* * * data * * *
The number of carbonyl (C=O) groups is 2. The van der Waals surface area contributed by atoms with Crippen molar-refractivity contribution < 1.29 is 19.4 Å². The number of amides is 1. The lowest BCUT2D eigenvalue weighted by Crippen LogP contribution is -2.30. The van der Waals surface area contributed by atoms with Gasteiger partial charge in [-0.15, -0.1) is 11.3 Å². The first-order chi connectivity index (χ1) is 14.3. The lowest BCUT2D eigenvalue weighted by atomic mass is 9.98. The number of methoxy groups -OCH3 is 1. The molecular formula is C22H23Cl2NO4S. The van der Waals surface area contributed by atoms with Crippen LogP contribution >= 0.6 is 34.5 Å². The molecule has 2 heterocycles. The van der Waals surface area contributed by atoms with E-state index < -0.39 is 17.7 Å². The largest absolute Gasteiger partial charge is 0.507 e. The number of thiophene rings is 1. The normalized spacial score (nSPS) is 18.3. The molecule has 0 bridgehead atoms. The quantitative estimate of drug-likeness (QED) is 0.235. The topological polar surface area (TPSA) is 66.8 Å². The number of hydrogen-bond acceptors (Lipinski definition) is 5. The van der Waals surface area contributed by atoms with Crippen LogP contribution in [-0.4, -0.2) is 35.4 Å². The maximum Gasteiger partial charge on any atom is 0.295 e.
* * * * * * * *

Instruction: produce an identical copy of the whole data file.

The number of carbonyl (C=O) groups is 2. The van der Waals surface area contributed by atoms with Crippen molar-refractivity contribution < 1.29 is 19.4 Å². The number of amides is 1. The lowest BCUT2D eigenvalue weighted by Crippen LogP contribution is -2.30. The van der Waals surface area contributed by atoms with Gasteiger partial charge in [-0.15, -0.1) is 11.3 Å². The first-order chi connectivity index (χ1) is 14.3. The lowest BCUT2D eigenvalue weighted by atomic mass is 9.98. The number of methoxy groups -OCH3 is 1. The molecular formula is C22H23Cl2NO4S. The van der Waals surface area contributed by atoms with Crippen LogP contribution >= 0.6 is 34.5 Å². The molecule has 2 heterocycles. The van der Waals surface area contributed by atoms with E-state index < -0.39 is 17.7 Å². The largest absolute Gasteiger partial charge is 0.507 e. The number of thiophene rings is 1. The normalized spacial score (nSPS) is 18.3. The molecule has 0 bridgehead atoms. The quantitative estimate of drug-likeness (QED) is 0.235. The topological polar surface area (TPSA) is 66.8 Å². The number of hydrogen-bond acceptors (Lipinski definition) is 5. The van der Waals surface area contributed by atoms with Crippen LogP contribution in [-0.4, -0.2) is 35.4 Å². The maximum Gasteiger partial charge on any atom is 0.295 e.